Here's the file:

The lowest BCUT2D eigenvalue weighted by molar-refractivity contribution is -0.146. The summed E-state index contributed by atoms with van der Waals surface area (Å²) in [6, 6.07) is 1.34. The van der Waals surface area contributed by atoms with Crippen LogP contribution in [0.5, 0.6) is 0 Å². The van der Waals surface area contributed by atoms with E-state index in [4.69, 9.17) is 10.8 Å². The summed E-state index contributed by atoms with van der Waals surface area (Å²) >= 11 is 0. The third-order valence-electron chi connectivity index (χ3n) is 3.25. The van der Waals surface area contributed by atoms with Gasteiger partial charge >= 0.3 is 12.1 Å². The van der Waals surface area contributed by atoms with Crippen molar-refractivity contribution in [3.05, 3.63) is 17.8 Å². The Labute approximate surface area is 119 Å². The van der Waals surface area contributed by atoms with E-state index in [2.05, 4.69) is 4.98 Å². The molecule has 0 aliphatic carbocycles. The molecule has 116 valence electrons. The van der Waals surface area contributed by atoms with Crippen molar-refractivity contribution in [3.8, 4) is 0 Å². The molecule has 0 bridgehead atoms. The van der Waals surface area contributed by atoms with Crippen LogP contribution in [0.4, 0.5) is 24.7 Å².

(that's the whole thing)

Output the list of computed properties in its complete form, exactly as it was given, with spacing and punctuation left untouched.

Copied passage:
The lowest BCUT2D eigenvalue weighted by molar-refractivity contribution is -0.146. The summed E-state index contributed by atoms with van der Waals surface area (Å²) in [6, 6.07) is 1.34. The van der Waals surface area contributed by atoms with Crippen LogP contribution in [0.5, 0.6) is 0 Å². The van der Waals surface area contributed by atoms with E-state index in [4.69, 9.17) is 10.8 Å². The summed E-state index contributed by atoms with van der Waals surface area (Å²) >= 11 is 0. The third-order valence-electron chi connectivity index (χ3n) is 3.25. The van der Waals surface area contributed by atoms with Gasteiger partial charge >= 0.3 is 12.1 Å². The van der Waals surface area contributed by atoms with Crippen molar-refractivity contribution in [3.05, 3.63) is 17.8 Å². The Labute approximate surface area is 119 Å². The van der Waals surface area contributed by atoms with E-state index in [2.05, 4.69) is 4.98 Å². The molecule has 0 aliphatic carbocycles. The molecule has 116 valence electrons. The van der Waals surface area contributed by atoms with Crippen molar-refractivity contribution in [3.8, 4) is 0 Å². The molecule has 0 bridgehead atoms. The van der Waals surface area contributed by atoms with Crippen LogP contribution in [0.4, 0.5) is 24.7 Å².